Where's My Subpoena?
Valerie Plame, Scooter Libby, and me.
This is the second part of a two-part article. Click here for Part 1, explaining why John Dickerson's name has popped up in connection with the CIA leak case.
While the president finished his meeting with Museveni, I hung out with a "senior administration official" by an old yellow school bus. This was the first of my two conversations about Wilson. In his letter to Libby, Fitzgerald has the chronology mixed up. When I had these conversations, I hadn't yet talked to my colleague Matt Cooper about Wilson, and Cooper hadn't yet talked to Rove.
The senior administration official spoke to me on background about Wilson and the president's amazing decision to blame the CIA. Other reporters wandered in and out of the conversation, but there were stretches where it was just the two of us (my tedious newsmagazine questions always had a tendency to drive other deadline-oriented reporters away). The official walked me through all the many problems with Wilson's report: His work was sloppy, contradictory, and hadn't been sanctioned by Tenet or any senior person. Some low-level person at the CIA was responsible for the mission. I was told I should go ask the CIA who sent Wilson.
An hour later, as Bush spoke at an AIDS treatment center, I chatted with a different senior administration official, also on background. We talked about many different aspects of the story—the fight with the CIA, the political implications for the president, and the administration's shoddy damage control. This official also pointed out a few times that Wilson had been sent by a low-level CIA employee and encouraged me to follow that angle. I thought I got the point: He'd been sent by someone around the rank of deputy assistant undersecretary or janitor.
At the end of the two conversations I wrote down in my notebook: "look who sent." It was about 10:30 a.m. in Washington as the event ended. I called the Washington bureau but couldn't reach anyone (they were all huddled in the morning meeting). What struck me was how hard both officials were working to knock down Wilson. Discrediting your opposition is a standard tactic in Washington, but the Bush team usually played the game differently. At that stage in the first term, Bush aides usually blew off their critics. Or, they continued to assert their set of facts in the hope of overcoming criticism by force of repetition.
We boarded Air Force One about 11 a.m. Washington time and flew to Nigeria. When I got into the press filing center there, I picked my way though dubious local food and checked my e-mail. White House officials had warned us the country was a hot zone of infestation. To avoid parasites we were not only told not to drink the water but not to shower, wash, or brush our teeth with it. We were also advised to bring our own sheets to sleep on. So, eating the locally provided dinner was probably a bad idea. I pushed aside the clumps of stew.
It had been a long week. I was co-writing a long story on the trip for the European edition, filing each day to the Web site and also filing for the domestic cover story on the fallout over the 16 words. Oh, and I also had to file a story on violence in Liberia. My inbox was a mess. In the middle of it was an e-mail from Matt Cooper telling me to call him from a land line when I had some privacy. At some time after 1 p.m. his time, I called him. He told me that he had talked to Karl Rove that morning and that Rove had given him the same Wilson takedown I'd been getting in Uganda. But Matt had the one key fact I didn't: Rove had said that Wilson's wife sent him.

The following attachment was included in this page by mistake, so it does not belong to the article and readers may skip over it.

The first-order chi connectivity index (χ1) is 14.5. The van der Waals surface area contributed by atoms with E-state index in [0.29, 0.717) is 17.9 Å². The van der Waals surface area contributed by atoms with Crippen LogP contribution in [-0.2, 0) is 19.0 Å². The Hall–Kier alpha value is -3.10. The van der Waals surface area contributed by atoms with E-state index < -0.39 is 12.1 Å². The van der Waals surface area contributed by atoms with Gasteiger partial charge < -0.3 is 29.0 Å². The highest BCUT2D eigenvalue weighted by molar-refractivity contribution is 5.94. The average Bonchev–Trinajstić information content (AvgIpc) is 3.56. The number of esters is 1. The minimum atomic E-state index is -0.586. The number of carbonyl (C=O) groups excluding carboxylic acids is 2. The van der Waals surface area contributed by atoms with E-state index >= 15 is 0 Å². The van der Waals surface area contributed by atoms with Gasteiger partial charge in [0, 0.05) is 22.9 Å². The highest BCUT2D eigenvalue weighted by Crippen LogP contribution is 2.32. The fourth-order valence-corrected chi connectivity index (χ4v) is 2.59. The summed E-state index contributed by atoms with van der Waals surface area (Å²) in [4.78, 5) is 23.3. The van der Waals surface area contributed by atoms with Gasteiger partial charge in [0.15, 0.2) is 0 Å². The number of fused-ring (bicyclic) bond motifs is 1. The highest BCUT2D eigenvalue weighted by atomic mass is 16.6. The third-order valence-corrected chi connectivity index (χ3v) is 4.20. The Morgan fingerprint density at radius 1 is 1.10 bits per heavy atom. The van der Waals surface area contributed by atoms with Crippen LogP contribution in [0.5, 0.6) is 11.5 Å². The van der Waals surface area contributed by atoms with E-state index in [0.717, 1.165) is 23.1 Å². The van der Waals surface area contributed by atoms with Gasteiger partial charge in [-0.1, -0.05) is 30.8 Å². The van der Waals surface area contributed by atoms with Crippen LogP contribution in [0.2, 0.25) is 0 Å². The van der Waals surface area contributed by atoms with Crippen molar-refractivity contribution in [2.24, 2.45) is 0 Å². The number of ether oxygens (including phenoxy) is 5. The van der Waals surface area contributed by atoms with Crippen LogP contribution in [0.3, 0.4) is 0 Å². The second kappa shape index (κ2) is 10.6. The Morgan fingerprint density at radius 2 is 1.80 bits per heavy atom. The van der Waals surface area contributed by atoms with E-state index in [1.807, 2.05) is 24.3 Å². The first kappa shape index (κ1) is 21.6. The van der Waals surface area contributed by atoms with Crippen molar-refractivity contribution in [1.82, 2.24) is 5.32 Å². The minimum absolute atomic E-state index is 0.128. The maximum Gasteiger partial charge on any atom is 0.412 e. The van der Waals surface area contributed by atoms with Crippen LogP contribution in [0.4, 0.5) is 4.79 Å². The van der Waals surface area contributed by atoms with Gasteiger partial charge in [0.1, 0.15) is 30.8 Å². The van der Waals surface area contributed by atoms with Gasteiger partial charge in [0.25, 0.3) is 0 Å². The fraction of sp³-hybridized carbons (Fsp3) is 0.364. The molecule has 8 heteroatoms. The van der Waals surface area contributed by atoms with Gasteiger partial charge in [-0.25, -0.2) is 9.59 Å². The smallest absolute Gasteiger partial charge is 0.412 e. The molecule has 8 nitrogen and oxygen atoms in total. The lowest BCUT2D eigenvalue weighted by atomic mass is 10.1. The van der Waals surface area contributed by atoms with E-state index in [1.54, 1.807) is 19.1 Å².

So, that explained the wink-wink nudge-nudge I was getting about who sent Wilson. Matt and I agreed to point out in our files to the cover story that White House officials were going so directly after Wilson. We also agreed that I wouldn't go back to my sources about the wife business. The universe of people who knew this information was undoubtedly small. Mentioning it to other officials would potentially out Rove as Time's source to his colleagues. Plus, it was Matt's scoop and his arrangement with Rove. He had a better sense of how to get the information confirmed without violating their agreement.
That Friday night in Washington, CIA Director George Tenet fell on his sword, taking responsibility for not carefully vetting the State of the Union speech. That big news eclipsed the storyline about an effort by White House officials to discredit Wilson.
I missed the final sausage-making process of putting together the weekly magazine. As Time's cover story was being written in Washington, I was flying back from Africa. I saw the final piece only moments before it was closed. By then, Matt had talked to Scooter Libby, who confirmed Rove's tip. The attack on Wilson had not been included. The writers focused on his original trip and the damage his op-ed had done to administration credibility. Time's cover showed the president giving the State of the Union address under the headline "Untruth and Consequences."
John Dickerson is Slate's chief political correspondent and author of On Her Trail. He can be reached at firstname.lastname@example.org. Read his series on the presidency and his series on risk. Follow him on Twitter.
Photograph of Matthew Cooper by Paul J. Richards/Agence France Presse; photograph of Karl Rove by Paul J. Richards/Agence France Presse.